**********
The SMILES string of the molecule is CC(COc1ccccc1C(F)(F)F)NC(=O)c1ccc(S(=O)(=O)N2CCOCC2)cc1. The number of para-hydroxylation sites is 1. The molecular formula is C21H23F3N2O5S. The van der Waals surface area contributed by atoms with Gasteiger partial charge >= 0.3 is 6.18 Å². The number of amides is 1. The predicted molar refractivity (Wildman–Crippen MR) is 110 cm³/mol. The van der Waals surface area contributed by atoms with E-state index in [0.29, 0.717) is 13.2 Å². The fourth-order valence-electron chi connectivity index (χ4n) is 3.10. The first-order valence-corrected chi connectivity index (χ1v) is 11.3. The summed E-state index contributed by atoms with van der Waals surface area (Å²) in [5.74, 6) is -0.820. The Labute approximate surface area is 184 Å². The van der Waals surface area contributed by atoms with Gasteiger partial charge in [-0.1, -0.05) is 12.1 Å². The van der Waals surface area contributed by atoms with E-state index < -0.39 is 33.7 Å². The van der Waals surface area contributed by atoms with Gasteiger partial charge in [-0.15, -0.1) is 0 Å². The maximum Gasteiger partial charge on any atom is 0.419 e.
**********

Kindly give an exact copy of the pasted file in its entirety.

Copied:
The SMILES string of the molecule is CC(COc1ccccc1C(F)(F)F)NC(=O)c1ccc(S(=O)(=O)N2CCOCC2)cc1. The number of para-hydroxylation sites is 1. The molecular formula is C21H23F3N2O5S. The van der Waals surface area contributed by atoms with Gasteiger partial charge >= 0.3 is 6.18 Å². The number of amides is 1. The predicted molar refractivity (Wildman–Crippen MR) is 110 cm³/mol. The van der Waals surface area contributed by atoms with E-state index in [0.29, 0.717) is 13.2 Å². The fourth-order valence-electron chi connectivity index (χ4n) is 3.10. The first-order valence-corrected chi connectivity index (χ1v) is 11.3. The summed E-state index contributed by atoms with van der Waals surface area (Å²) in [5.74, 6) is -0.820. The Labute approximate surface area is 184 Å². The van der Waals surface area contributed by atoms with Gasteiger partial charge in [-0.1, -0.05) is 12.1 Å². The van der Waals surface area contributed by atoms with E-state index < -0.39 is 33.7 Å². The van der Waals surface area contributed by atoms with Gasteiger partial charge in [-0.15, -0.1) is 0 Å². The maximum Gasteiger partial charge on any atom is 0.419 e.